At 100 years old, Lessie Cole can do anything she darn well pleases.
On her 101st birthday, June 13, like she has every time she could, she will go vote.
As far as York County elections officials can tell, Cole is the oldest active voter in the county.
She can't remember who she first voted for back in the 1920s, but she knows she voted.
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"I'm a Democrat," Cole said. "Except for Gary Simrill."
Simrill is a Republican state representative for part of Rock Hill. He is running unopposed.
"All my life, I've known his family," Cole said. "He gets my vote."
Any American citizen 18 years old who is not a convicted felon can vote, but many don't. Most don't vote in elections like the June 13 primary, an off-year from presidential and U.S. Senate races. People in Iraq with bull's-eyes on their backs wait in line to vote, and we can't stop on the way to Starbucks to decide who our leaders will be.
Persecuted South Africans denied freedom forever get the right to vote and stand in line all day in torn clothes.
We complain if there is one person in front of us at the polls who needs a few seconds to decide.
In 2002, the last similar election cycle without national elections, 10.89 percent of eligible York County voters got off their rear ends and voted in the June primary, county elections statistics show. Almost 25 percent of voters in the state participated.
Cole wants to know, why not everybody?
There are contested primary races for York County Council, a Statehouse race, governor and other statewide offices. There are county council elections, school board and solicitor in Chester County. What's at stake is only the people who decide how much to hike our taxes or change our laws or decide if we get better roads and safer schools.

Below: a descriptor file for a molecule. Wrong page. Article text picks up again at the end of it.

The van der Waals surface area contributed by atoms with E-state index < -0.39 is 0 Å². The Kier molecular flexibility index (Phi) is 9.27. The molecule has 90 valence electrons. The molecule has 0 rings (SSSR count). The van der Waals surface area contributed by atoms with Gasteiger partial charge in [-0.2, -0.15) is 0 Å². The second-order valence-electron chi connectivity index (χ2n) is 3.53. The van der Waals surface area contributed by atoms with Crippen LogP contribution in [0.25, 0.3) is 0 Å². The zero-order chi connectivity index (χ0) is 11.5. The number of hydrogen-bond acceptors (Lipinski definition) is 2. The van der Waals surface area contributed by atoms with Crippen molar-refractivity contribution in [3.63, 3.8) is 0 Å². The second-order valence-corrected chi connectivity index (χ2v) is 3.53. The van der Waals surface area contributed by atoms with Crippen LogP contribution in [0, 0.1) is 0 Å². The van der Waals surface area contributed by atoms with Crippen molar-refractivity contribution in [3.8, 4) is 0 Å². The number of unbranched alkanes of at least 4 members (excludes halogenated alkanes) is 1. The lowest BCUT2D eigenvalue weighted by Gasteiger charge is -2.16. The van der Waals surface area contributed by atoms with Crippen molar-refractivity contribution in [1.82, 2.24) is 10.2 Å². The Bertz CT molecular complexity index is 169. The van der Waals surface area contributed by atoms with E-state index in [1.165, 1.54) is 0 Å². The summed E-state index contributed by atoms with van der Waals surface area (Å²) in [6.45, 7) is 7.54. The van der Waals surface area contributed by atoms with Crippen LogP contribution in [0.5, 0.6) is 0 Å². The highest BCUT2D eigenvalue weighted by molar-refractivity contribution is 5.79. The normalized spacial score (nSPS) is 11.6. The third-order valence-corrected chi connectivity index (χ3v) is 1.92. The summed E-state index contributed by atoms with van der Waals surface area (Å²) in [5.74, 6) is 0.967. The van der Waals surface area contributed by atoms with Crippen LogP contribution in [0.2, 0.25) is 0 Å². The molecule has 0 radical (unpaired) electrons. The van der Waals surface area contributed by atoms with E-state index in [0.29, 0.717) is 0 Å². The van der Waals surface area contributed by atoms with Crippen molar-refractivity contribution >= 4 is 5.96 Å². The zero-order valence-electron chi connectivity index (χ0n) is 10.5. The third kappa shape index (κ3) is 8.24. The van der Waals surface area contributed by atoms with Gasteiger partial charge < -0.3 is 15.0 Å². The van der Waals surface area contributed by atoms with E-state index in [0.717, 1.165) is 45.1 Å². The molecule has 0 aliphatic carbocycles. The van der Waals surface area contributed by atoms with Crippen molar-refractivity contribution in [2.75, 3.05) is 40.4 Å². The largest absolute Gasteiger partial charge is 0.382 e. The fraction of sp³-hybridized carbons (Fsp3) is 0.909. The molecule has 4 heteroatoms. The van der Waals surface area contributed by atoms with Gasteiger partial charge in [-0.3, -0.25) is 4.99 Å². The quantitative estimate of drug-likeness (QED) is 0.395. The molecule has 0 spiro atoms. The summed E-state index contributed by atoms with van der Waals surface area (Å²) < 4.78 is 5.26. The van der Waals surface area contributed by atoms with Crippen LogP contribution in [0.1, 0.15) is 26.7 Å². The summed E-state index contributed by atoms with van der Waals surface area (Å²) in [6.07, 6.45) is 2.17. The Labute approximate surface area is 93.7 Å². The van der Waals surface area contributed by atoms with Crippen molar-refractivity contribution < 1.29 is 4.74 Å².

The only thing at stake is the future.
The York County Voter Registration and Elections office found Cole after Gov. Mark Sanford -- running for re-election in the primary -- and the Legislature declared May voter education month in South Carolina. The state election commission offered up the idea as part of the Help America Vote Act.
County staffers pored over records to find the oldest voter.
"We found some people still on the rolls who were deceased since the last time they voted," said Wanda Hemphill, elections director.
York County not being Chicago, elections officials frown on the dead staying registered to vote.
Cole voted in the Rock Hill city election last year. Almost 18 percent of the city's eligible voters participated, double the amount from four years before that.
Hemphill tracked down Cole at the Sterling House retirement center, where she presides as the reigning bingo queen, eligible single gal and oldest resident.
"I don't have a boyfriend," Cole said. "Like one, though. As long as he could push my wheelchair."
State election officials also searched voter registration records to find each county's youngest registered voter. Linsey Fish, 17 of Fort Mill, will be 18 years old Oct. 30. Because the primary is considered an extension of the November general election, anyone who is registered to vote for the November election -- even if that person is still 17 in June -- can vote in the primary, Hemphill said.
Fish will vote.
"I gave blood at school and registered at the same time," Fish said.
Fish met Cole at Sterling House.
Cole asked Fish a few questions. Fish answered them all.
Especially the one about whether Fish would vote.